Tetramethylammonium hydroxide (TMAH) is a quaternary amonium salt mostly used in the production of integrated circuits (IC), printed circuit boards (PCB), and flat panel displays (LCD), and photolithography is the most common process used to manufacture these devices. 

In this process, a photoresist developer is used to transfer a pattern on a substrate. The chemicals used in the semiconductor industry must be exceptionally pure because even traces of contaminants have a negative effect on electrical properties.

The development stage is a critical step in photolithography, and in order to be successful, this process must be optimized in order to increase production efficiency. This Process Application Note presents a method to monitor the TMAH concentration in the developer solution via online process titration. This is a multiparameter analytical technique that can accurately monitor TMAH using a combined pH electrode.

For the production of semiconductors it is of the utmost importance to use extremely high purity chemicals. The presence of impurities (even trace concentrations) can significantly affect the material’s electrical properties. The same applies for the concentrations of the chemicals used during the production process. In back end of line (BEOL) processing, the photolithography process uses light to print thin film patterns from a photomask (an opaque plate with openings for light) on a micrometer (or smaller) scale with a light-sensitive photoresist chemical applied thinly on the silicon wafer. 

After a certain exposure time, the printed circuit is developed and the photoresist can be stripped away in preparation for the next steps (Figure 1). Tetramethylammonium hydroxide (TMAH, N(CH3)4OH) is an alkaline ingredient in photoresist developer kept at a concentration between 2.38– 2.62% in many applications (Figure 2). TMAH is highly effective in stripping off the acidic photoresist as it becomes soluble in the developer. TMAH-based photoresist developers have replaced many traditional developers (such as KOH and NaOH) since these processes increasingly need to be metal-ion-free.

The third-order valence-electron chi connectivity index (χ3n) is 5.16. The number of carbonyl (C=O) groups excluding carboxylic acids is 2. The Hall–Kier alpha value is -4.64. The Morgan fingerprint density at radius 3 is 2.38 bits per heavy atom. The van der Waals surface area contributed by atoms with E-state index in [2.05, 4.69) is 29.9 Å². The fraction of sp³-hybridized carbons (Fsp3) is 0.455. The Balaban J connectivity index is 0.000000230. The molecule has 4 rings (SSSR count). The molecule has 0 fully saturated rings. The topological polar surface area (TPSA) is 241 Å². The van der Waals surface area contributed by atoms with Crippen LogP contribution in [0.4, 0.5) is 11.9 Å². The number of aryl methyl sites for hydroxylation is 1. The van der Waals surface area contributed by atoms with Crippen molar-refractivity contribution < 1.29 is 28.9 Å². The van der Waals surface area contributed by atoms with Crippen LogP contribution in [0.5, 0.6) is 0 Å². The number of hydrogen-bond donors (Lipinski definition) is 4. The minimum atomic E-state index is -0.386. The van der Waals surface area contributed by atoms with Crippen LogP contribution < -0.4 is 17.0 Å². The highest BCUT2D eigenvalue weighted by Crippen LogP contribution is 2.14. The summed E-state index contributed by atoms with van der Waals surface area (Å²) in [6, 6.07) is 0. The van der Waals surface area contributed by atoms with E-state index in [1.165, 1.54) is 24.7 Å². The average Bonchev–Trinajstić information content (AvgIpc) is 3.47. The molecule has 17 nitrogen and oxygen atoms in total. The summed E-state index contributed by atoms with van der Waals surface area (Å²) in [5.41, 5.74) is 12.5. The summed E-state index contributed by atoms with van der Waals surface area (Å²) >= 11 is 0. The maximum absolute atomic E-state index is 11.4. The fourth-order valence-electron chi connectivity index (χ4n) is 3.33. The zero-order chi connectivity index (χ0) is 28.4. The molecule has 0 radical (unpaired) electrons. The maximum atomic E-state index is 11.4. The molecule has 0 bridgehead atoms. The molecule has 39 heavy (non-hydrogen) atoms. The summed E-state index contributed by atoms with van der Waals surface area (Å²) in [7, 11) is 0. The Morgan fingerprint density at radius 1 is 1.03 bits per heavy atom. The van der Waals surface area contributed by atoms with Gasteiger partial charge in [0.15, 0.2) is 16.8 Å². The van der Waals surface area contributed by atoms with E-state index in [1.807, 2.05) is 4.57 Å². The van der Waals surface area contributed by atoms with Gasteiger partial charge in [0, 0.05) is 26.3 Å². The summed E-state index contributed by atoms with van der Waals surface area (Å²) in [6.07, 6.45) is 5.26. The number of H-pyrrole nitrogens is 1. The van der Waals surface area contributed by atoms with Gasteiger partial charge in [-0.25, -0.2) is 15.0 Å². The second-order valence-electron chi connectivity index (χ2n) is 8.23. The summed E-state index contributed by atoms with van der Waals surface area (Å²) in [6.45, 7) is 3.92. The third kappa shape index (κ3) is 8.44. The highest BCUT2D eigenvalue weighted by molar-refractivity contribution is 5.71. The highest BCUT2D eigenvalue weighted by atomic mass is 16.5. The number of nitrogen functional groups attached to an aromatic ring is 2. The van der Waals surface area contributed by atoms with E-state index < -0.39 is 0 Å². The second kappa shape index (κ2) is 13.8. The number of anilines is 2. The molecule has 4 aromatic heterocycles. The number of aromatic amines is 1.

Figure 1. Diagram of the photolithography process in integrated circuit production.

A concentrated solution of TMAH (25%) is diluted in the Chemical Central Supply System (CCSS) and the appropriate percentage is then added to the production line. Used TMAH developer containing the photoresist residue is returned and more TMAH is added to adjust the concentration. Once the amount of residue has reached a certain level, the waste is removed. A purification unit can be used to minimize TMAH in the waste stream. 

Figure 2. Example trend chart for TMAH (%) coming from the CCSS.

Development is a critical step, and the 2035 Process Analyzer - Potentiometric from Metrohm Process Analytics (Figure 3) can monitor and even stabilize the TMAH concentration in the developer solution, ensuring proper photoresist stripping while minimizing the exposure of personnel to highly toxic TMAH, thus providing a complete turnkey solution. Continuous online analysis is also critical for the batch release of a chemical blending/dilution system for diluted TMAH. 

2035 Process Analyzer - Potentiometric for accurate determination of TMAH in developer.
Figure 3. 2035 Process Analyzer - Potentiometric for accurate determination of TMAH in developer.

The 2035 Process Analyzer configured for potentiometric titration performs the accurate analysis of TMAH online using a combined pH electrode. Precise dosing of TMAH in the developer solution by the analyzer is also a possibility to ensure a stable concentration for every batch. 

Diluted tetramethylammonium hydroxide (TMAH): 2.38–2.62%, as concentrate: 25% 

Other applications are available for the semiconductor industry including:

  • copper, sulfuric acid, and chloride in acid copper baths
  • hydrogen peroxide in CMP slurry
  • acidity in mixed acid etchants
  • hydrofluoric acid, ammonium hydroxide, and hydrochloric acid in standard clean baths
  • Enhanced printed circuit yields with qualified TMAH compositions
  • Increased product throughput with less wafer defects
  • Greater mixing integrity and purity in the CCSS
  • Enhanced reproducibility, production rates, and profitability (less waste) 
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